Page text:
Walter Camp is credited with inventing American football, and the first game of the new rugby offshoot that would spawn a pro league celebrating its 100th anniversary this year was played between Rutgers and Princeton—another sport that started in New Jersey!—on November 6, 1869.
According to the International Ice Hockey Federation, the first game of Canada’s pastime was played on March 3, 1875 in Montreal, which is not in New Jersey, and the Stanley Cup was first awarded in 1893.
So basketball is the youngest of the four major sports by 16 years and, with MLB having started in 1876, the NHL coming along in 1917, and the NFL showing up in 1920, the NBA (in the form of the Basketball Association of America), founded in 1946, is by 26 years the youngest major professional sport.
Even if you want to consider only sports that matured into the sport we know and love today rather than being regarded as ancient history, the NBA is still the youngest sport.
Baseball’s modern era is disputed, but for most baseball historians, the “modern game” started either in 1920 (the live-ball era) or 1947 (the integration era, after Jackie Robinson came on the scene.)
Hockey’s modern era is considered to have started in 1967, when the Original Six teams were joined by six new expansion teams to set the league on the path it followed to today.
Every pro football record is widely prefaced by “since the merger”, referring to the merger of the NFL with the rival American Football League before the 1970 season.
Basketball’s modern era? Again, disputed, but it’s either the 1976-77 season (the first after the NBA absorbed the ABA) or “the 3-point era”, meaning the 1979-80 season. Anything before that is for the most part ancient history, making basketball not only the youngest pro sport, but the one with the most recent date applied to “the sport as we know it today.”
But just look at all the rich history we’ve managed to pack into just 40 years of “modern” basketball.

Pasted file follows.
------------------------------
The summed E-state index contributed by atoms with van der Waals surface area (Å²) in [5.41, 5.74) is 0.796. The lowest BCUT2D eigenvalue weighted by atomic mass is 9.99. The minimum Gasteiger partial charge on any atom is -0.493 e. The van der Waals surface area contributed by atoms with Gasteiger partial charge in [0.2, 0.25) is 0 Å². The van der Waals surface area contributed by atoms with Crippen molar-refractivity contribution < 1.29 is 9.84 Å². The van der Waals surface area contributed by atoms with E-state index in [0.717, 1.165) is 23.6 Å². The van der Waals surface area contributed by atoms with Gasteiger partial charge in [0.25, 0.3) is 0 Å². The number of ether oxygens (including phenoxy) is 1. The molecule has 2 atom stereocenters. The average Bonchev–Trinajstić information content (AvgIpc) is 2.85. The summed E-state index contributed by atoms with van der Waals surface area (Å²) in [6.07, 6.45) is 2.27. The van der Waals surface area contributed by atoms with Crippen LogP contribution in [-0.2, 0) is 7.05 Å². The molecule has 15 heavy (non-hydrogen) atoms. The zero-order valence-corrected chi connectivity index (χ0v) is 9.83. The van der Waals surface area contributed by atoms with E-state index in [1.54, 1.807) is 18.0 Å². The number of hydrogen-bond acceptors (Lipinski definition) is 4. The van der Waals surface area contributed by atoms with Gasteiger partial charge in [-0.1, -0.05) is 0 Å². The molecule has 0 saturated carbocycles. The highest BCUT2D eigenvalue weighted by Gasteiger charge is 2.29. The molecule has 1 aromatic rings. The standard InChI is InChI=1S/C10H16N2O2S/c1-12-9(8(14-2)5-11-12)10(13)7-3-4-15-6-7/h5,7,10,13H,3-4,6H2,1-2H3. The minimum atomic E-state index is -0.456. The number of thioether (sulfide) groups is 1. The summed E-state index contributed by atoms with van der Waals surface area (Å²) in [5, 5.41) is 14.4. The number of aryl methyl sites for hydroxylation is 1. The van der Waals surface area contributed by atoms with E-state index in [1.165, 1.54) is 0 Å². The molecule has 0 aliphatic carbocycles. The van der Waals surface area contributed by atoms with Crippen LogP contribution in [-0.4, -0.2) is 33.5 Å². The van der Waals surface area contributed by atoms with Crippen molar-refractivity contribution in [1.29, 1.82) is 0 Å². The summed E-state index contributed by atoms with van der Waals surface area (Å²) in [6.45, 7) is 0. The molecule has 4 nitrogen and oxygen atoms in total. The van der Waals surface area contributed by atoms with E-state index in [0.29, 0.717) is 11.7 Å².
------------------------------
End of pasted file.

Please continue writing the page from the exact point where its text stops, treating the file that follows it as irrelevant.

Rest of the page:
The 1979-80 season was the rookie year for Magic Johnson and Larry Bird, kicking off the “Showtime Lakers era” (sorry, Celtics fans, but 8 Finals and five titles in 12 seasons means Magic gets to define the period of history in which he played.)
We got the 1991 Finals to pass the torch from the Lakers to the Chicago Bulls, forever imprinting the ’90s on the public consciousness as the “Michael Jordan Era”.
And after the Dark Ages (between Jordan’s second retirement in 1998 and when Mike D’Antoni discovered fun in a supply closet in Phoenix in 2005, blew the dust off it, and made basketball watchable for the first time in seven years), the 2003 draft class came of age and we got the LeBron James Era.
That’s enough history in 40 years to put basketball in a position where it has the best modern history of any sport.
Heck, backdate the revival of basketball three years to the ABA merger and what you’ve got is a dead even third of the sport’s history packed into the very best time to be a basketball fan.
In some sense, that’s fitting. Divide basketball history into thirds and you get three distinct eras each defined by their own place in the lore of the game, from the early days of Naismith traveling the country and giving rise to the college game—Naismith is the reason the University of Kansas is a powerhouse to this day, as he was the school’s first-ever basketball head coach—to the peak of the college game and the early eras of pro ball between 1934 and 1977 to the era of legends and high-flying athleticism of the greats of the game that anyone born in the last 50 years knows in some form or fashion.
What happens between now and 2063? Because in 2063, 43 years of basketball will be not a third but a quarter of the sport’s history. Whatever happens, it’s only fitting that this new era of the game tips off tomorrow as the NBA returns.
Happy birthday, basketball. Here’s to 129 years of the greatest game in the world.